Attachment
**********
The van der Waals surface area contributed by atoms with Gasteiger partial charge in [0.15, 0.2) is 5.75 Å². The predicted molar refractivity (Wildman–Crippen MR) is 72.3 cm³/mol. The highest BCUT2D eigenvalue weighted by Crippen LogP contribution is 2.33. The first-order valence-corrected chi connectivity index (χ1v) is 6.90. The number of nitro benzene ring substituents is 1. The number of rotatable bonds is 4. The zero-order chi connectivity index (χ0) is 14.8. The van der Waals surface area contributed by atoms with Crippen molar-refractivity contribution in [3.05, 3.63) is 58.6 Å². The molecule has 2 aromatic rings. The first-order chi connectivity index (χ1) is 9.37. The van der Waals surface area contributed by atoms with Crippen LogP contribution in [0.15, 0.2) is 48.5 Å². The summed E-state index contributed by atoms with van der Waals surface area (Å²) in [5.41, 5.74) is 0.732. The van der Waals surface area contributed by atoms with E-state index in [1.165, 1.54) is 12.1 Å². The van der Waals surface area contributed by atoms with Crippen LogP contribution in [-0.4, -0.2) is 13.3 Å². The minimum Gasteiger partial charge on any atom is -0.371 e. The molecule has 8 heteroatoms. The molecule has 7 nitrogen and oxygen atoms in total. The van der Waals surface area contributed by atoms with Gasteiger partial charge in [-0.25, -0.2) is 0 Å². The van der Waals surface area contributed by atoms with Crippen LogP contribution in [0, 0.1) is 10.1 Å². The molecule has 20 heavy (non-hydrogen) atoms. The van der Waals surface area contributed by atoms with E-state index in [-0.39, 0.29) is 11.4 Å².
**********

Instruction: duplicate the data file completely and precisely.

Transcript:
The van der Waals surface area contributed by atoms with Gasteiger partial charge in [0.15, 0.2) is 5.75 Å². The predicted molar refractivity (Wildman–Crippen MR) is 72.3 cm³/mol. The highest BCUT2D eigenvalue weighted by Crippen LogP contribution is 2.33. The first-order valence-corrected chi connectivity index (χ1v) is 6.90. The number of nitro benzene ring substituents is 1. The number of rotatable bonds is 4. The zero-order chi connectivity index (χ0) is 14.8. The van der Waals surface area contributed by atoms with Crippen molar-refractivity contribution in [3.05, 3.63) is 58.6 Å². The molecule has 2 aromatic rings. The first-order chi connectivity index (χ1) is 9.37. The van der Waals surface area contributed by atoms with Crippen LogP contribution in [0.15, 0.2) is 48.5 Å². The summed E-state index contributed by atoms with van der Waals surface area (Å²) in [5.41, 5.74) is 0.732. The van der Waals surface area contributed by atoms with E-state index in [1.165, 1.54) is 12.1 Å². The van der Waals surface area contributed by atoms with Crippen LogP contribution in [-0.4, -0.2) is 13.3 Å². The minimum Gasteiger partial charge on any atom is -0.371 e. The molecule has 8 heteroatoms. The molecule has 7 nitrogen and oxygen atoms in total. The van der Waals surface area contributed by atoms with Gasteiger partial charge in [-0.25, -0.2) is 0 Å². The van der Waals surface area contributed by atoms with Crippen LogP contribution in [0, 0.1) is 10.1 Å². The molecule has 20 heavy (non-hydrogen) atoms. The van der Waals surface area contributed by atoms with E-state index in [-0.39, 0.29) is 11.4 Å².